“Empowering communities is a proven approach,” he contended. “And I have seen for myself what coordinated networks of veteran-serving organizations can accomplish and how our approach of developing a relationship with veterans before the crisis occurs has paid dividends on improving the quality of life for veterans, their families and their communities.”
A number of other mental health non-profits were invited to submit testimony for this hearing. Assuming these groups will soon be given grants to prevent veteran suicide, it’s worth zeroing in on each for a moment:
First there is Hope for the Warriors, a non-profit out of northern Virginia that offers direct financial grants, Make-a-Wish style trips, and emergency clinical care to veterans. This group has previously received money from the now defunct (and under federal investigation) Donald J. Trump foundation. Its leadership was recently invited to participate in the President’s Roadmap to Empower Veterans and End a National Tragedy of Suicide (PREVENTS) Task Force.
A quick aside: PREVENTS endorsed the idea of community mental health care. Before that, another VA Acronym Task Force (ATF), endorsed a number of sketchy, often expensive PTSD treatments available in the private sector. We previously investigated the work of this commission — called Creating Options for Veterans’ Expedited Recovery (COVER) — for Reveal (not an acronym.) This is only worth mentioning now because, tucked into S. 785, is a mandate that VA conduct a three-year pilot program offering COVER-endorsed treatments like equine therapy, which hasn’t been established to help veterans’ mental health. (Don’t try telling that, however, to Kentucky House member Andy Barr.)
Anyways, back to the Hope for the Warriors. Their corporate backers include beer behemoth Anheuser-Busch, tobacco giant Altria, and candy king Jelly Belly. In recent years, salary and other compensation inside the non-profit has generally outpaced spending on services. The group’s President and CEO, an entrepreneur named Robin Kelleher, earned more than $190,000 in 2018, the last year for which 990 data is publicly available.
Then there’s Combined Arms, a Texas-based non-profit that offers a broad series of support programs to transitioning veterans, including career services and social opportunities. In 2018, the executive director of Combined Arms earned $117,126, which is roughly 10 percent of all the contributions that came in that year.
Combined Arms is partnered with Expedition Balance, which offers nature excursions for veterans, and The Lone Survivor Foundation, a project of former Navy Seal and Trump surrogate Marcus Luttrell.
The Lone Survivor foundation offers a diverse treatment regime that includes Alpha-Stim, described on the website as a “Cranial Electrotherapy Stimulation device (CES) that is FDA approved to treat anxiety, depression, insomnia, and pain.” In reality, this device has only been cleared by the FDA — which is significantly different. An exhaustive 2018 study of available research into this and other CES devices found “insufficient” evidence to “support conclusions that CES has clinically important effects on headache, fibromyalgia, neuromuscular pain, depression, PTSD, or insomnia.” (If you want a visual of how Alpha-Stim works, look no further than the image at the top of this story.)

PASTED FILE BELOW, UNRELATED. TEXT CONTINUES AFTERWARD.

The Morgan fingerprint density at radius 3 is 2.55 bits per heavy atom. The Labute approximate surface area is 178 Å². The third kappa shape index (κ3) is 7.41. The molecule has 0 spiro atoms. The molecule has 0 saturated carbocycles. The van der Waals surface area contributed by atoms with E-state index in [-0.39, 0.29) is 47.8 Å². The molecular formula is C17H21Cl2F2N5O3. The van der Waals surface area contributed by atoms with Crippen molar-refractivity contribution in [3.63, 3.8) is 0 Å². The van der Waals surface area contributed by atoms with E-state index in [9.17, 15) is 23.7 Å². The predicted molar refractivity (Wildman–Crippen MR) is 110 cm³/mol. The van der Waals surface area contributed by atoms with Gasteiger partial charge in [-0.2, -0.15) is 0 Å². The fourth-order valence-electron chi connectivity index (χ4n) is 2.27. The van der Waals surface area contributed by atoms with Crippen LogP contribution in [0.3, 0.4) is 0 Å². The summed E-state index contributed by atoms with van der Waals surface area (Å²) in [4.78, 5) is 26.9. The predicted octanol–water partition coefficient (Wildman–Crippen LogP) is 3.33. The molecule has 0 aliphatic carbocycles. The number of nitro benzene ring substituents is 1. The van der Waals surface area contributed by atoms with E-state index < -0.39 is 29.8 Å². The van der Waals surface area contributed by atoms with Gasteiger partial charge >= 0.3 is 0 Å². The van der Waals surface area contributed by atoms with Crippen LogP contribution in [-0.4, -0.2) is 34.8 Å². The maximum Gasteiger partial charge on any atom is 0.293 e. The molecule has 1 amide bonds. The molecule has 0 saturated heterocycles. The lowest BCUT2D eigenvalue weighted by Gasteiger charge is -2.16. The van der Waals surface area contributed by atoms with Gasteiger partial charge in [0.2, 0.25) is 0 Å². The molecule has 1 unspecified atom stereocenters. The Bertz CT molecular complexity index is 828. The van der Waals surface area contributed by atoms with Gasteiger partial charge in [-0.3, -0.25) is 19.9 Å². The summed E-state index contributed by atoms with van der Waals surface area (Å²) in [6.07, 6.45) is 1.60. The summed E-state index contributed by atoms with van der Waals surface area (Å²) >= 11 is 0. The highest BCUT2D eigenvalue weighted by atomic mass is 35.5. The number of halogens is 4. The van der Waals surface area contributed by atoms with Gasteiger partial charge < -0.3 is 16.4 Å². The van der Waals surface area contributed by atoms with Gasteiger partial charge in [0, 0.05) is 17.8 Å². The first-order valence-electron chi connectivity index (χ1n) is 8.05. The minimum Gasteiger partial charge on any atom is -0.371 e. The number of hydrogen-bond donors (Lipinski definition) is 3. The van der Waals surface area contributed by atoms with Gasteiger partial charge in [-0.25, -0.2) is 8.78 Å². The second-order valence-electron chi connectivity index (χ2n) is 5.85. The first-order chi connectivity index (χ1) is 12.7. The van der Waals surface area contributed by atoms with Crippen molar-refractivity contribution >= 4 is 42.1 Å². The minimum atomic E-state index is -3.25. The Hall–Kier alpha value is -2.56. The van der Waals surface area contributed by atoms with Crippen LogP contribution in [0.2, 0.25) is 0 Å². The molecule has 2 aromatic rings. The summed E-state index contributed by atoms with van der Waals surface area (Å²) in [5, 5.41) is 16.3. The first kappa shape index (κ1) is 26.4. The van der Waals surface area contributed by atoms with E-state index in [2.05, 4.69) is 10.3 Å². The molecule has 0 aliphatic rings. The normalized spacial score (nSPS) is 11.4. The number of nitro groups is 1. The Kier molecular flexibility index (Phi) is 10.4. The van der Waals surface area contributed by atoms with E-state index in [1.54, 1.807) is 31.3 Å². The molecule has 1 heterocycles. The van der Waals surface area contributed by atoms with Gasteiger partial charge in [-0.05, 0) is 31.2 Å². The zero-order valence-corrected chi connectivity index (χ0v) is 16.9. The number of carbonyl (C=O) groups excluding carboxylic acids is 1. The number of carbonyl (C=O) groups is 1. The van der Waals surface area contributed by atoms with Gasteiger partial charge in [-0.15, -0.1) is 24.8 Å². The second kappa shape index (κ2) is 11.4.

A third private group invited to testify on S. 785 was Boulder Crest, which promotes a treatment called “Post-Traumatic Growth.” Some scientists are skeptical of the theory that trauma can in and of itself spur positive changes, and a 2018 study into related treatments described any benefits as “illusory.” Boulder Crest’s own 18-month longitudinal study has netted largely positive results. Still, as we’ve previously reported, this study was not peer-reviewed, had no control group, and is far from conclusive.
The overarching goal behind S. 785 is a positive one: to improve access to mental health care for veterans. The bill’s namesake, Commander John Scott Hannon, was a platoon leader for various Navy SEAL Teams with a track-record of meritorious service that earned him numerous awards, including the Bronze Star.
Once he came home, Hannon was diagnosed with Post-Traumatic Stress Disorder, a Traumatic Brain Injury, severe depression and bipolar disorder. He sought and received help from the VA in his home state of Montana, and also found healing in nature, where, among other activities, he rescued and rehabilitated injured wild animals and worked with a local land trust to get veterans onto hiking trails. Despite this mix of therapies, Hannon couldn’t overcome the invisible wounds he’d suffered. On February 25, 2018, he died by suicide.
“John Scott spent his final years advocating for easier access and a broader approach to mental health care,” his sister, Kim Parrott, said when the S.785 was first introduced last year. “This bill is in complete alignment with his beliefs and efforts.”
The legislation was introduced by Hannon’s home-state senator, Senator Jon Tester, who serves as the Democratic ranking member of the Senate Committee on Veterans Affairs (SVAC). Tester quickly found an ally for the bill in SVAC’s chairman, Jerry Moran, a Kansas Republican with close ties to the Koch-backed, pro-privatization group Concerned Veterans for America.
In promising to improve veterans’ access to mental health treatment and reduce veteran suicide, S. 785 sets up pilot programs and grant opportunities to private sector providers that purport to improve veterans on a series of metrics, including well-being, financial health, and suicide risk. And it’s likely that much of the nearly $200 million in grants will go to providing veterans the same sort of in intangible relief that Hannon found in nature.